• May 10, Hollister, California:  mother of two young children woke up to find a man inside her walk-in closet, armed with several knives and a machete. She grabbed a gun, confronted the intruder, and ordered him to leave, police said. When the man instead advanced toward her despite warning shots, she shot him once in the leg.
  • May 11, Everett, Washington:  A man became aggressive toward a woman and her granddaughter, yelling and waving a baton at them in a threatening manner while refusing to let them walk away. Police said two passersby attempted to intervene, but the man assaulted them with the baton and a can of pepper spray. A good Samaritan armed with a handgun came to their rescue, fatally shooting the assailant.
  • May 13, Albuquerque, New Mexico:  After a night at the casino, a man and his son stopped at an ATM to get more cash so they could buy food.  A man approached their vehicle and put a gun to the son’s head, police said. The son pushed away the gun, which fired several inches from his head. Disoriented, the son was able to drive a short distance, giving his father time to grab and fire his own firearm. The assailant fled.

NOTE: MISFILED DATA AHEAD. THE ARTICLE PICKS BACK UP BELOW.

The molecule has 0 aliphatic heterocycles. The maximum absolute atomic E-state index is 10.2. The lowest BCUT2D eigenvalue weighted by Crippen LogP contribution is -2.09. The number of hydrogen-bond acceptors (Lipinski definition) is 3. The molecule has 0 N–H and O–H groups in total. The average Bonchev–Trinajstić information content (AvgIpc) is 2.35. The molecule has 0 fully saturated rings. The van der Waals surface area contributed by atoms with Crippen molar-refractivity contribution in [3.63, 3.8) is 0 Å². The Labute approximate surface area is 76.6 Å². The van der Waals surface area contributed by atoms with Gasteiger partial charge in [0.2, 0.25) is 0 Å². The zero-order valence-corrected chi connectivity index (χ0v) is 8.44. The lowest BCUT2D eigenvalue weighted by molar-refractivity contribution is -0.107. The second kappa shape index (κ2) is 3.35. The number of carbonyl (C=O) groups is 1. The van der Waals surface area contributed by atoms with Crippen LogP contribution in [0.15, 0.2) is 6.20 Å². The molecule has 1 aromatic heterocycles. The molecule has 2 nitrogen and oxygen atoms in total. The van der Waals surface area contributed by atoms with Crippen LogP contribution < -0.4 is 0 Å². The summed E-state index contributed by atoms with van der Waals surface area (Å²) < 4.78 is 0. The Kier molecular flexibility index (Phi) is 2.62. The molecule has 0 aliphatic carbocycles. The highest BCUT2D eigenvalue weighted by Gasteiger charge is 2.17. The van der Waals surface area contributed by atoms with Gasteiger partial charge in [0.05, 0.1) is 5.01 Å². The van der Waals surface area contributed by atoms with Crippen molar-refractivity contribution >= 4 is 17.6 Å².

• May 16, Jacksonville, North Carolina:  A homeowner became suspicious when, shortly after his return home from a local nightclub, his dog began wildly barking. When he grabbed a firearm and went outside with his dog to investigate, someone fired at him, police said. The homeowner, wounded, returned fire and fatally shooting his attacker. Police said the dead man was wearing dark clothing, latex gloves, and a ski mask, and likely had planned to rob the homeowner.
  • May 21, Riverside, California:  A former employee of a barbershop entered the business and started an altercation. During the fight, he pulled a knife and stabbed two former co-workers, police said. One of the wounded employees was able to retrieve a firearm and fatally shoot the attacker.